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IASB publishes draft IFRS for SMEs

27/02/2007

Tuesday, 27th February, 2007: The International Accounting Standards Board (‘IASB’) announced the publication of its Exposure Draft (‘ED’) dealing with International Financial Reporting Standards for Small and Medium-sized Entities (‘IFRS for SMEs’) on 15th February. The text of the ED has today been made available on the IASB website (http://www.iasb.org/Home.htm)
 
The ED is of major importance in the context of the Accounting Standards Board’s (ASB) convergence project and is, therefore, of particular relevance in an Irish context. To date, the ASB has consulted on its convergence strategy on three separate occasions, i.e. in 2004, 2005 and 2006 respectively.  
 
In summary, the tentative proposals put forward by the ASB in 2006 were that:
 
  1. All publicly quoted and other publicly accountable companies would be required to apply full IFRS, irrespective of turnover and whether they present group accounts or not;
  2. The use of the ASB’s Financial Reporting Standard for Smaller Entities (FRSSE), which enables small entities to take advantage of certain simplified requirements, would be extended beyond small companies to include medium-sized entities;
  3. Subsidiaries of parent entities that apply full IFRS would also be required to apply full IFRS in respect of measurement and recognition, but with reduced disclosure requirements (not yet defined); and
  4. No definitive proposals were put forward regarding companies that do not fall within categories 1, 2 or 3 above. Alternatives that were identified, however, included:
  • extending the application of the FRSSE further;
  • applying IFRS to more companies;
  • maintaining UK GAAP for affected entities; or
  • some combination of these three alternatives.
 
Responses to the ASB’s proposals broadly supported a two-tier approach, with the lower end of the spectrum potentially being based on the IASB’s SME project. In that context, the ASB stated that once the IASB’s proposals were published it would consider further as to whether the proposals contained therein are, in its judgement, suitable for the needs of its UK and Irish constituents.
 
As is clear from the foregoing, the ED is particularly important to Irish stakeholders and will require detailed consideration for the following reasons:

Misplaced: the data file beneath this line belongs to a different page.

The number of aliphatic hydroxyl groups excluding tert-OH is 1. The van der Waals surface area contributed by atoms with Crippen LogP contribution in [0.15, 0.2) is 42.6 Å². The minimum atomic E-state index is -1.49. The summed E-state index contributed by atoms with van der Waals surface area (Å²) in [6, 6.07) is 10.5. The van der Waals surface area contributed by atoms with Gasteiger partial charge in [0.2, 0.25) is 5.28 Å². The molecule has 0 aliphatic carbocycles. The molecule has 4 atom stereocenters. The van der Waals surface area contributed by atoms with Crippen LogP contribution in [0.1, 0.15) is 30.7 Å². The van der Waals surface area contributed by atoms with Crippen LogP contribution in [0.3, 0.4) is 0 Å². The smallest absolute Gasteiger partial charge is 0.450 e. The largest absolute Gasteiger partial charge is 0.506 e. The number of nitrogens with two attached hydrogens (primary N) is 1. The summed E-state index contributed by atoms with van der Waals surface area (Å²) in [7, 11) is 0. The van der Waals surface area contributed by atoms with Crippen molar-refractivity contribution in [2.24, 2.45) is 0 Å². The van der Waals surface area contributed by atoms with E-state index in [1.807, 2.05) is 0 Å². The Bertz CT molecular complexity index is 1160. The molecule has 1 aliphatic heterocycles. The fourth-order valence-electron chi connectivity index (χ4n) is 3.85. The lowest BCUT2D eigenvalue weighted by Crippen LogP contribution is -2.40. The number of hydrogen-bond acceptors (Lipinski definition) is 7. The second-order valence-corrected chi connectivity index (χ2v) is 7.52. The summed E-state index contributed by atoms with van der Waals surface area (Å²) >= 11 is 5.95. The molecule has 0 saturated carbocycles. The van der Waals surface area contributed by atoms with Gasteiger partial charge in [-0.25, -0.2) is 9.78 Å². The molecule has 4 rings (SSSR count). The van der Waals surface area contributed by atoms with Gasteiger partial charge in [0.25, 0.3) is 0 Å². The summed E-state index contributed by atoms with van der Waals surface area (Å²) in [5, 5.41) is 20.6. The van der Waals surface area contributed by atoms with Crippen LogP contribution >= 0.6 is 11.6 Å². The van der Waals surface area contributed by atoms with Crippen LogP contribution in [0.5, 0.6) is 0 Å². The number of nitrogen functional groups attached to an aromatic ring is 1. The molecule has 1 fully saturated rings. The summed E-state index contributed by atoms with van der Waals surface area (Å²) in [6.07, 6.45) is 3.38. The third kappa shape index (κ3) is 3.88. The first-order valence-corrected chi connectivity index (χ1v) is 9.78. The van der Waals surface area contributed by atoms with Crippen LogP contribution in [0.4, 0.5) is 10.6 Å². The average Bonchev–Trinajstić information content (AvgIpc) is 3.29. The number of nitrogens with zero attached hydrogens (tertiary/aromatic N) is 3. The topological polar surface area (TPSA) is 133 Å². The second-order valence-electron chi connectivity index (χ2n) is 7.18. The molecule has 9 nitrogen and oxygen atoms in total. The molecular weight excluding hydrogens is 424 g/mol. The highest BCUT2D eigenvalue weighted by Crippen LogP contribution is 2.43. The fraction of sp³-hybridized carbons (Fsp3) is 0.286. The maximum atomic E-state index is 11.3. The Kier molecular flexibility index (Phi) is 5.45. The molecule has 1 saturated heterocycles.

1. whether the ASB deems the ED as being suitable for the UK and Ireland will, potentially, be a key determinant of whether, and if so to what extent, ASB Standards will converge with IFRS in the future.  
  2. It is a matter for each EU Member State to decide upon which accounting standards SMEs should follow. In that context, the ASB’s deliberations on the suitability of the ED for use by SMEs is likely to be influential in Ireland’s decision making process in this regard.
  3. This IASB ED could be the accounting standard used by SME companies in the future and constituents should determine whether they deem them suitable for their needs and respond to the ED as they see fit.
 
It should be noted that the ED defines SMEs as entities that:
  • do not have public accountability; and
  • publish general purpose financial statements for external users.
 
However, the IASB believes that the proposed framework of IFRS for SMEs would be suitable even for very small entities. The FRSSE can currently only be used by companies that qualify as small under the Companies Acts and other entities of similar size. Therefore, the ED accommodates much larger entities than the FRSSE and this needs to be borne in mind when analysing and comparing the two documents.
 
It is anticipated that the ASB will issue the ED for consultation with an accompanying ASB Invitation to Comment, giving an insight into the Board’s initial views on the Exposure Draft and its potential implications for UK and Irish entities.
 
In conclusion, the ED will form a key component to future discussions on convergence of ASB accounting standards to IFRS. As the Irish Auditing and Accounting Supervisory Authority (IAASA) has a statutory role to act as a specialist source of advice to the Minister on accounting matters, to co-operate with interested parties in developing accounting standards, and is an observer at the ASB, we will be monitoring and contributing to the ASB debate on this important topic. In that context, we would welcome any views you have on the ED. Comments can be e-mailed to [email protected] or written comments submitted to –
 
  • Michael Kavanagh
  • Head of Financial Reporting Supervision
  • Irish Auditing and Accounting Supervisory Authority (IAASA)
  • Willow House
  • Millennium Park
  • Naas, Co. Kildare
 
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